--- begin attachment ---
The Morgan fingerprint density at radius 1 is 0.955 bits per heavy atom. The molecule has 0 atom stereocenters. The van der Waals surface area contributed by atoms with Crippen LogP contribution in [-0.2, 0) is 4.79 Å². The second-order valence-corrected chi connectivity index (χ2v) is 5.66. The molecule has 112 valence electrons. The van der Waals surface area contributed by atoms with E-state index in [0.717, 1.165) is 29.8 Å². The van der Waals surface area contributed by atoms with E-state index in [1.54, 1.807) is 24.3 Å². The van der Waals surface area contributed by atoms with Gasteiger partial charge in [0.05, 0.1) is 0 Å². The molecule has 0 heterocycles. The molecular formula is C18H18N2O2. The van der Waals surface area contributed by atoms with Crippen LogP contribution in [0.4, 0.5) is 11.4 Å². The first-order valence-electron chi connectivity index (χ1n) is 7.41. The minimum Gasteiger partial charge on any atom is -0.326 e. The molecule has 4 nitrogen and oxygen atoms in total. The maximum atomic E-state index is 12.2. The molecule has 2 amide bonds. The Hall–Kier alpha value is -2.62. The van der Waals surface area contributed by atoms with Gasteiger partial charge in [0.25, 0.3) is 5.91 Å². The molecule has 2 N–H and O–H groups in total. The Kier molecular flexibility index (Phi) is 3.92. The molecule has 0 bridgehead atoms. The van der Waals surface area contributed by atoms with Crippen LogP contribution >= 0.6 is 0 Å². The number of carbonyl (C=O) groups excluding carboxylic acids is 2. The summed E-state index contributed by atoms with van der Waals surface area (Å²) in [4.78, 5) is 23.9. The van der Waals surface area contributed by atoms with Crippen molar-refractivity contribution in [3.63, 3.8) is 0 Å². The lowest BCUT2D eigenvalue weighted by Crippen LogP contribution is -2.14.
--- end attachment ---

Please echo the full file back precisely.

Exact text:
The Morgan fingerprint density at radius 1 is 0.955 bits per heavy atom. The molecule has 0 atom stereocenters. The van der Waals surface area contributed by atoms with Crippen LogP contribution in [-0.2, 0) is 4.79 Å². The second-order valence-corrected chi connectivity index (χ2v) is 5.66. The molecule has 112 valence electrons. The van der Waals surface area contributed by atoms with E-state index in [0.717, 1.165) is 29.8 Å². The van der Waals surface area contributed by atoms with E-state index in [1.54, 1.807) is 24.3 Å². The van der Waals surface area contributed by atoms with Gasteiger partial charge in [0.05, 0.1) is 0 Å². The molecule has 0 heterocycles. The molecular formula is C18H18N2O2. The van der Waals surface area contributed by atoms with Crippen LogP contribution in [0.4, 0.5) is 11.4 Å². The first-order valence-electron chi connectivity index (χ1n) is 7.41. The minimum Gasteiger partial charge on any atom is -0.326 e. The molecule has 4 nitrogen and oxygen atoms in total. The maximum atomic E-state index is 12.2. The molecule has 2 amide bonds. The Hall–Kier alpha value is -2.62. The van der Waals surface area contributed by atoms with Gasteiger partial charge in [0.25, 0.3) is 5.91 Å². The molecule has 2 N–H and O–H groups in total. The Kier molecular flexibility index (Phi) is 3.92. The molecule has 0 bridgehead atoms. The van der Waals surface area contributed by atoms with Crippen LogP contribution >= 0.6 is 0 Å². The number of carbonyl (C=O) groups excluding carboxylic acids is 2. The summed E-state index contributed by atoms with van der Waals surface area (Å²) in [4.78, 5) is 23.9. The van der Waals surface area contributed by atoms with Crippen molar-refractivity contribution in [3.63, 3.8) is 0 Å². The lowest BCUT2D eigenvalue weighted by Crippen LogP contribution is -2.14.